Sunday, September 21, 2014

The Tale of the Fisherman and the Fish

It is not a secret that many tales migrate from one culture to another. Sometimes it happens naturally, and sometimes we know who exactly helped to accommodate a tale to the new cultural environment. The tale of the Fisherman and the Fish, also known in the Russian speaking world as the Tale of the Golden Fish originates from Germany. The Brothers Grimm included the story about the fisher and his greedy wife (Vom Fischer und seiner Frau) in their collection of folk tales. The Brothers Grimm's book had become a European bestseller in early 19th century. Eventually Alexander Pushkin, a student of the the Imperial Lyceum in Tsarskoye Selo near Saint Petersburg, read this tale in the Lyceum's library and remembered the plot, and put the story into verse many years later. Pushkin re-worked the story and made the tale sound so genuinely Russian that generations of readers have never suspected it was borrowed. Actually, for me as a native Russian speaker, it is hard to imagine that this tale didn't exist in Russian before Pushkin.

In Pushkin's poem, an old man and his wife had a small hut. Fishing was all they could do for a living. One day was particularly bad for the family: the fisherman threw in his net a few times and pulled out no fish, just seaweed. When he threw the net for the last time, he pulled out one tiny fish which happened to be golden and capable of human speech. The fish pleaded for its life, promising any wish in return. However, the old man said he did not want anything, and let the fish go. When he came back home and told his wife about the golden fish, she got mad at her husband and told him to go and ask the fish for a new trough, as theirs was broken. The fisherman felt frustrated and didn't want to bother the fish with the stupid trough, yet he did what his wife told him to do. The fish happily granted this small request. The next day, the wife asked for a new house, then for a palace, and so her wishes were escalating, until she asked finally to become the Ruler of the Sea and to subjugate the golden fish completely to her boundless will. She had already been made a czarina by that time. As the man went to ask for each item, the sea became more and more stormy, until the last request, where the man could hardly hear himself. When he asked that his wife be made the Ruler of the Sea, the fish put the greedy woman back in the old hut and gave her back the broken trough.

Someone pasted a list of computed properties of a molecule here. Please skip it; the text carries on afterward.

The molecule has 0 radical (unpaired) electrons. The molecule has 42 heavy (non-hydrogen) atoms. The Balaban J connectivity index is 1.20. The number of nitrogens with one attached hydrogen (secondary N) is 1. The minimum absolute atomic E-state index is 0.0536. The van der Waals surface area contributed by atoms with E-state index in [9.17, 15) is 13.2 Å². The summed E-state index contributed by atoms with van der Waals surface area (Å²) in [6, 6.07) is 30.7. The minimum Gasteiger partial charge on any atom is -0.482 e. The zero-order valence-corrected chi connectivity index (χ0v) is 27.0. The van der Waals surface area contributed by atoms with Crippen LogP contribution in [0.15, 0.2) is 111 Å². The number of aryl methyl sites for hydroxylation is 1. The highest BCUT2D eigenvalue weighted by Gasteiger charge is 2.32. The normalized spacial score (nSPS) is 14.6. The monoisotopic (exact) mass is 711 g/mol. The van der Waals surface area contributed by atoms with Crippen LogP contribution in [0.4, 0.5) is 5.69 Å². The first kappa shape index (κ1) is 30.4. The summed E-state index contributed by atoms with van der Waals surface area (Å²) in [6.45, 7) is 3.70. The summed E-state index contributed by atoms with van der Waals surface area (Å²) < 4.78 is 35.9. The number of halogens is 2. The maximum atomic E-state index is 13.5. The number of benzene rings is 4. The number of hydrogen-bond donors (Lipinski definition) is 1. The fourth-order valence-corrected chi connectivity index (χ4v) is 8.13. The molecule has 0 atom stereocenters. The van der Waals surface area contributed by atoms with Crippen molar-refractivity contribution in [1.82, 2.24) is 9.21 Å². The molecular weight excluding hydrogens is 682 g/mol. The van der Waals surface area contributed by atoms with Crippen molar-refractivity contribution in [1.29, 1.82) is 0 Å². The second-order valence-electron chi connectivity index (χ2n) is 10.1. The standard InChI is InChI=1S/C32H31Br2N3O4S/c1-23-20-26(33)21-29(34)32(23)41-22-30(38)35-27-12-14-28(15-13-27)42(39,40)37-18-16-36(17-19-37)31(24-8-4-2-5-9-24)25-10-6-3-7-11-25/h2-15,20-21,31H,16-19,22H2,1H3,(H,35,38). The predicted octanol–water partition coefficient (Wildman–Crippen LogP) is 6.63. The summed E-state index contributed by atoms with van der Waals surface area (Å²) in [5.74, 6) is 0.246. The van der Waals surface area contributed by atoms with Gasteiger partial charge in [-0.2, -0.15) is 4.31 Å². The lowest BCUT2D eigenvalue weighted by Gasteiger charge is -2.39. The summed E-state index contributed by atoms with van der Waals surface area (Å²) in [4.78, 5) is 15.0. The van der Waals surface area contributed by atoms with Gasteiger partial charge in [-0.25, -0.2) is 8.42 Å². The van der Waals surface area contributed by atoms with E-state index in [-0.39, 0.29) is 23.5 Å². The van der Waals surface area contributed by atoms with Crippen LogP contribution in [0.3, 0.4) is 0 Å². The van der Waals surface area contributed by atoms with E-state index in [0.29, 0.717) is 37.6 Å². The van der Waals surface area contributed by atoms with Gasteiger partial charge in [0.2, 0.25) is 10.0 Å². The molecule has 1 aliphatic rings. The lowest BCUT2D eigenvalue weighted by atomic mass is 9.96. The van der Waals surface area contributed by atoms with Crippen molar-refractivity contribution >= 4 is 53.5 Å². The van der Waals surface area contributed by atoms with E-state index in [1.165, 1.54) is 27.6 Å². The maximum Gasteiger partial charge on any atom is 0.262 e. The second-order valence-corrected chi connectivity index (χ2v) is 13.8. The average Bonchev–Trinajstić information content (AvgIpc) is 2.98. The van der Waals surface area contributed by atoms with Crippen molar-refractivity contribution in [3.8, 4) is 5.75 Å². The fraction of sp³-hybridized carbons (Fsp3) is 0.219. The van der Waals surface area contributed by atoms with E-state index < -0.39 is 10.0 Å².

This poem has become very popular in Russia. It is safe to say that every child in Russia has read this tale at least once or watched this wonderful old-school cartoon:

The phrase “to be left with the broken trough” became a proverb. Another phrase from this poem that has become popular is the question the golden fish asked the old man every time it saw him on the sea shore: Чего тебе надобно, старче? (What do you need, old man?). Probably, you won't find старче in a dictionary, because it is an obsolete vocative form of старик, an old man. In the 1960s, “old man” was how young people, friends, called each other. It was similar to “dude” in American English. It is still can be used sometimes between close friends. The quote from the Pushkin's poem sounds funny when put in that context, like “What's the problem, dude?”. Considering that the golden fish in Russian is feminine and diminutive (золотая рыбка), the phrase can sound even more playful, since старче here becomes more like “daddy”, an old patron. But enough of cultural contexts.

What the original German and Russian tales have in common is the moral: greediness, like gambling, is about not knowing when to stop, and it will unavoidably be punished.

P.S.: My new shop on Etsy offers a T-shirt with the quotation from this tale.